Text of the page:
The fourth in a series of posts about words, taking a lighthearted look at some of the most troublesome, overused, misused, comical, or downright peculiar words in the English language.
All suggestions for words to include in future instalments are welcome—simply comment with your suggestion.
On with this week’s words…
One of those words that is so frequently misspelt that I have to pause to think when writing it. I know Facebook and Twitter are hardly the measure of society’s literacy standards, but it’s rare indeed to encounter it spelt correctly on social media. How often have you seen it written as ‘definately’? Or, my favourite and the result, no doubt, of that curse of modern technology, the autocorrect function:
‘Are you sure?’
‘Oh, yes, defiantly.’
I often find myself reading the post as if the writer meant what they wrote—there’s something almost noble about being defiant in the face of the latest photograph of someone’s dinner.
A good way to remember how to spell it correctly (at least, the way I remember) is to pronounce it in your head as ‘dee-fie-night-lee’, or to remember that it’s the opposite of ‘infinitely’. Best—defiantly best—not to rely on autocorrect.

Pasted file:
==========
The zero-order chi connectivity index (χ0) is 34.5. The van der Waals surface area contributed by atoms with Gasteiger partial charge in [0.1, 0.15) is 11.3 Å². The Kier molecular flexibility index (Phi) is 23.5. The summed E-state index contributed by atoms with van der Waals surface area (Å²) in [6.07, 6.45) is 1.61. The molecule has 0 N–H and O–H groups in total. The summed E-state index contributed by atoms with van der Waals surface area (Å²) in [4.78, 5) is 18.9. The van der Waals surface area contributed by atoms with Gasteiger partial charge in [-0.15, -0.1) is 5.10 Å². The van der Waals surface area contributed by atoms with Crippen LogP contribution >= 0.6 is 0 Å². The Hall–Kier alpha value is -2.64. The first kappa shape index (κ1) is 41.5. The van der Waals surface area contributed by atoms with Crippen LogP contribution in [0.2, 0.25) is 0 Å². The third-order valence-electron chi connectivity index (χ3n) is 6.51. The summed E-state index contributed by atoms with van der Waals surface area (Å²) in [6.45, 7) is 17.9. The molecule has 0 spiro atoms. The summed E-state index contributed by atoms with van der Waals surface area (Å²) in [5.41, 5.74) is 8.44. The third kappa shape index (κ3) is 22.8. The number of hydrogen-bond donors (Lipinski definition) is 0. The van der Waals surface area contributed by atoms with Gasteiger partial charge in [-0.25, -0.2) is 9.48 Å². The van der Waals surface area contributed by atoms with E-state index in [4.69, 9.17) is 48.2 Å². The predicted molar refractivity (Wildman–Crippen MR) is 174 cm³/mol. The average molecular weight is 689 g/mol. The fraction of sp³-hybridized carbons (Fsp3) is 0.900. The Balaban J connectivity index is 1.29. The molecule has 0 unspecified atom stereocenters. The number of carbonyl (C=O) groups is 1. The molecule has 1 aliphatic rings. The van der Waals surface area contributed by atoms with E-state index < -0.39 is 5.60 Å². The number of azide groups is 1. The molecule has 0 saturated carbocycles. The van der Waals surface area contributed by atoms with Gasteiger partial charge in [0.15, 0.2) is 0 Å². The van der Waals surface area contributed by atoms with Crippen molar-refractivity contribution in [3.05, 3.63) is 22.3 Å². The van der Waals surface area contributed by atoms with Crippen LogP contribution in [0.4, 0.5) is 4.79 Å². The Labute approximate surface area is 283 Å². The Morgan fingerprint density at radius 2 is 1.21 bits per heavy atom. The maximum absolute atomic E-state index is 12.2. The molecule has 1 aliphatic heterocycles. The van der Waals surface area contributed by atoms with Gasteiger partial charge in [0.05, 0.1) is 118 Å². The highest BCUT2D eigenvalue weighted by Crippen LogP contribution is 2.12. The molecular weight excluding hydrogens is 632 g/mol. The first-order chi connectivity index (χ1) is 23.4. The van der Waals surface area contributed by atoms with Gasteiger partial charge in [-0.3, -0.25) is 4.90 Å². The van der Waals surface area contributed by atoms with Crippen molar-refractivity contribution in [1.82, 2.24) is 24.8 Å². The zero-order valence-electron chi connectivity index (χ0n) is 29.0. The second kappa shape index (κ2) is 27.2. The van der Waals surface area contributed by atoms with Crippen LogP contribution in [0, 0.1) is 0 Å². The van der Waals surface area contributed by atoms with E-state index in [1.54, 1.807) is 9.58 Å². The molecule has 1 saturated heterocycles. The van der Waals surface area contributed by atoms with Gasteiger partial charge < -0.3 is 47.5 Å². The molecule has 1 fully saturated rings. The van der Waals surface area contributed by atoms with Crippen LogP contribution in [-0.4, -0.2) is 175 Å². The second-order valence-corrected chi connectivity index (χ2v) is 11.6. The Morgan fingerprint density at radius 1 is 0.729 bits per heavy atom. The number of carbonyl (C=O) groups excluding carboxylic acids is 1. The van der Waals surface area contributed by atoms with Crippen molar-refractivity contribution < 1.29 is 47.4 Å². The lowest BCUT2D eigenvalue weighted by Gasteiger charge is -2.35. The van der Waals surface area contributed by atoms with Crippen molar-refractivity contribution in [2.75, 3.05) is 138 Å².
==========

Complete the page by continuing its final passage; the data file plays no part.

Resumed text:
One of my favourite words in the entire English language. I didn’t even know it existed until one day I happened across it by happy accident.*
A former work colleague—I hope she’ll forgive me if she ever reads this—came across the word for the first time when taking down a customer’s address over the telephone. The customer had called his house ‘Serendipity’. My colleague wrote the address as ‘seven dippety sendipity’. For years afterwards, I kept the yellow Post-it note on which she’d written the address and brought it out for a giggle whenever I needed cheering up.
If you’ve read my previous posts in this series, you’ll know I love words that sound like their definition. Meaning stomach pain or queasiness usually brought on by intense anxiety or nervousness, ‘collywobbles’ is another beautifully descriptive word completely in harmony with its definition.
(At the risk of destroying the magic, Merriam-Webster says the word probably derives from a transformation of the New Latin term for the disease cholera, cholera morbus, to make it sound less sinister. Hmm, that’s one of those things I’d prefer, on the whole, not to know.)
That’s all for Part 4. Don’t forget to suggest any words you find weird for inclusion in future instalments. I’ll credit anyone whose suggestion I use.
*see what I did there?